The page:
One of the best ways to save money is to haggle on the price. Here in the U.S., the great art of haggling has all but disappeared as we accept the sticker price. However, as the recession has us thinking of the financial basics that includes frugal living, haggling is making something of a comeback. In some cases, it is possible to haggle for a discount. However, you might have to be prepared ahead of time to get a better price. And you might need to be willing to take a slightly damaged model. Sometimes, though, better prices are available just for the asking: At some stores, employees are able to provide a 10% or 15% discount when you ask. Here are some other tips that can help you find success in haggling a lower price.
Photo by patrikneckman via Flickr
1. Don’t Be Rude
The first rule of haggling is to be polite. You want to show good manners and patience as you ask for a discount. State your case calmly, and do so as privately as possible. If you are loud, the salesclerk is less likely to haggle, since they don’t want a very public declaration that all-comers can negotiate a lower price.
2. Know Your Stuff
Before you begin to haggle, make sure you know what you’re about. Find out store policies on haggling, as well as how they handle it when you bring in competitor’s ads. Some stores will give you a discount off their competitor’s lowest price. Make sure you check to see what the policy is. Also, do a little research to see what prices are on similar items around town. You should also have an idea of what you are willing to pay, and the value of the item to you. It also helps to know which stores have commissioned salespeople who have a little more flexibility in offering bargains.
3. Back Up Your Claim
Be sure that you have a good reason to be asking for a discount (the salesperson doesn’t just give you one for asking). Show sales fliers from other stores, or show a print-out of the web site where the item is cheaper. One thing my husband and I do is check the online price of what we are buying. If it is less, we ask the store if they will honor the online price. Most stores are happy to honor the price, since it boosts their location’s sales figures.
You can also point out flaws in an item to strengthen your position. If the flaw is practically unnoticeable, or something that you can fix, this makes it even better. You can get your discount and then do what you can to improve the item once you get it home. Plenty of people haggle to get discounts on scratch and dent appliances. It can also help to offer to bring home a floor model. We saved $120 on a discontinued floor model fish tank with stand once, and got a good discount on a floor model couch for our entertainment room.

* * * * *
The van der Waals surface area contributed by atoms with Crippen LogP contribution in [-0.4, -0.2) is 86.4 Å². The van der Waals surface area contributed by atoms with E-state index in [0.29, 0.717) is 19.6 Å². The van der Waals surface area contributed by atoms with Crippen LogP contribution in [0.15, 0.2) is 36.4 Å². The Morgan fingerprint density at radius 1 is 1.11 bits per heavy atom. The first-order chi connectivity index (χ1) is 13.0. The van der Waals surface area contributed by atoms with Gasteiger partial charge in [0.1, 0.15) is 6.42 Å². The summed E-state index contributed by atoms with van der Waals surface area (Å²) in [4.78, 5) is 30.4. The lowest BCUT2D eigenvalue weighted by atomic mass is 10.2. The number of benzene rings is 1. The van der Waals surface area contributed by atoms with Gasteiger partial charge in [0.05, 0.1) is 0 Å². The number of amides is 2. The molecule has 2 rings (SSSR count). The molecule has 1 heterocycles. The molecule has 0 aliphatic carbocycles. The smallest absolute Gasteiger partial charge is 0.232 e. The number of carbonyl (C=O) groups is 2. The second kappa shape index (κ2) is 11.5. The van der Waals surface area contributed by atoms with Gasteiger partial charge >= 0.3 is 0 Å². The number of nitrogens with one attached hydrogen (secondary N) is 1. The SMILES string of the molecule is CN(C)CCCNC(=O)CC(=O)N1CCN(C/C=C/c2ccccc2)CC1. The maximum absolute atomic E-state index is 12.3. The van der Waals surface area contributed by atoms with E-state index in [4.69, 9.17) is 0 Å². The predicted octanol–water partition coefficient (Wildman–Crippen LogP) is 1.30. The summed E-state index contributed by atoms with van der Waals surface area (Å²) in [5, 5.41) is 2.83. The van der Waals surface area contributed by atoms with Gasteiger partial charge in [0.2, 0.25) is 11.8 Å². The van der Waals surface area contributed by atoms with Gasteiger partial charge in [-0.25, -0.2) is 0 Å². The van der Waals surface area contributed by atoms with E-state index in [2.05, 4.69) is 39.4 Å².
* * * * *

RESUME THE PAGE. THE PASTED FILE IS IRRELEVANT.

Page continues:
4. Consider the Timing
In some cases, you can be more successful in your haggling efforts if you show up toward the end of the month. If the store has commissioned salespeople trying to meet quotas, you are more likely to get a deal at the end of the month as the salesperson attempts to hit a goal. You can also time your haggling according to the season, asking for a discount at the end of a season when the store is trying to unload merchandise.
5. Accept a Throw-In or an Upgrade
When my husband and I bought a washer and dryer set, we didn’t quite get the price we wanted after a little bargaining. So we tried a different tack: Asking for free delivery and set-up. Without a vehicle that could transport the appliances, we would have to pay $75 for the store to deliver. The salesperson agreed, and we saved a little bit, even though we didn’t exactly get the price we wanted.
You might be able to get a free item, or a free upgrade to a better item, if you can’t get the lower price. Remember: A freebie or upgrade can be almost as valuable as a discount.
Miranda is a professional personal finance journalist. She is a contributor for several personal finance web sites. Her work has been mentioned in and linked to from, USA Today, The Huffington Post, The San Francisco Chronicle, The New York Times, The Wall Street Journal, and other publications. She also has her own personal finance blog: Planting Money Seeds.